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1. These words were used to signify the manœuvres of the Roman army, by which the soldiers were taught to make long marches in a given time, under arms and without quitting their ranks. They are frequently mentioned by Livy (23.35, 6; 24.48, 11; 26.51, 4; 42.52, 4). These manœuvres sometimes consisted of a sham fight between two divisions of the army. ( “Mos erat . . . exercitum decurrere et divisas bifariam duas acies concurrere ad simulacrum pugnae,” Liv. 40.6, 5.) With the standing armies under the empire these manœuvres assumed a more regular form, and were constantly practised. Augustus and subsequently Hadrian ordered that the infantry and cavalry were to march out three times a month ten miles from the camp and ten miles back fully armed and equipped. This is called by Vegetius campicursio (Veget. 1.27 ; 3.4), and by Suetonius campestris decursio (Suet. Galb. 6: cf. Ner. 7; Tac. Ann. 2.55). Maximinus ordered that these manœuvres should take place every five days (Capitol. Maxim. duo, 6). (Cf. Marquardt, Röm. Staatsverw. ii. p. 548.)

2. The same words were used to signify the military honours paid by soldiers at the funeral of distinguished generals or emperors. Such a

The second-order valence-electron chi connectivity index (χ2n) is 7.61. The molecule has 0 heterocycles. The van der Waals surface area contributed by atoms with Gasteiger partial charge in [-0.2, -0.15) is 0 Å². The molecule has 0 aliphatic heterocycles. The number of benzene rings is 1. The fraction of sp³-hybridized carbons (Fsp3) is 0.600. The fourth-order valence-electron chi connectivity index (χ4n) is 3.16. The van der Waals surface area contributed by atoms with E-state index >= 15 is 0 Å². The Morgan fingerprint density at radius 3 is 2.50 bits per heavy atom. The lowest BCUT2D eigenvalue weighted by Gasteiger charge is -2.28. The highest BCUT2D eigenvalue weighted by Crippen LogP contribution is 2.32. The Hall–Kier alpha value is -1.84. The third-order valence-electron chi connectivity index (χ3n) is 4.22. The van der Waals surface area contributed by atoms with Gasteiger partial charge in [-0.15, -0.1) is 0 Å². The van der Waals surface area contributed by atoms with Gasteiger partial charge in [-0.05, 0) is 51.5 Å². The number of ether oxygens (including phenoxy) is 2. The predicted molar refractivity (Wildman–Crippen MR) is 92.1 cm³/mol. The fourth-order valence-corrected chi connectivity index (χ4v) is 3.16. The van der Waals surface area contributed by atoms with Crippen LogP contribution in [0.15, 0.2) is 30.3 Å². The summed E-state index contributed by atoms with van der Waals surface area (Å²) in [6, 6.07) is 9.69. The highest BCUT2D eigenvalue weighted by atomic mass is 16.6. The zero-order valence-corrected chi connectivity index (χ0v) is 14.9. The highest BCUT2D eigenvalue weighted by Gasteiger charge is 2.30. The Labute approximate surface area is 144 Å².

Decursio on coin of Nero. (British Museum.)

decursio is first mentioned in connexion with the funeral of Sempronius Gracchus, killed in the second Punic war (Liv. 25.17, 4, 5). The soldiers marched three times round the funeral pyre (Verg. A. 11.188; Tac. Ann. 2.7; Suet. Cl. 1; Lucan 8.735; Herodian. 4.2, 19). On the base of the Antonine Column this decursio is represented.

3. The decursio, which occurs on the coins of Nero, probably refers to the military manœuvres or sham fights in the circus. The preceding cut represents a horseman with a spear, and another carrying a standard. These games date from the time of the republic, and were continued under the empire. (Liv. 44.9, 3; Eckhel, vi. pp. 271, 503; Becq de Fouquières, Les Jeux des Anciens, p. 256; Saglio, Dict. s. v.)


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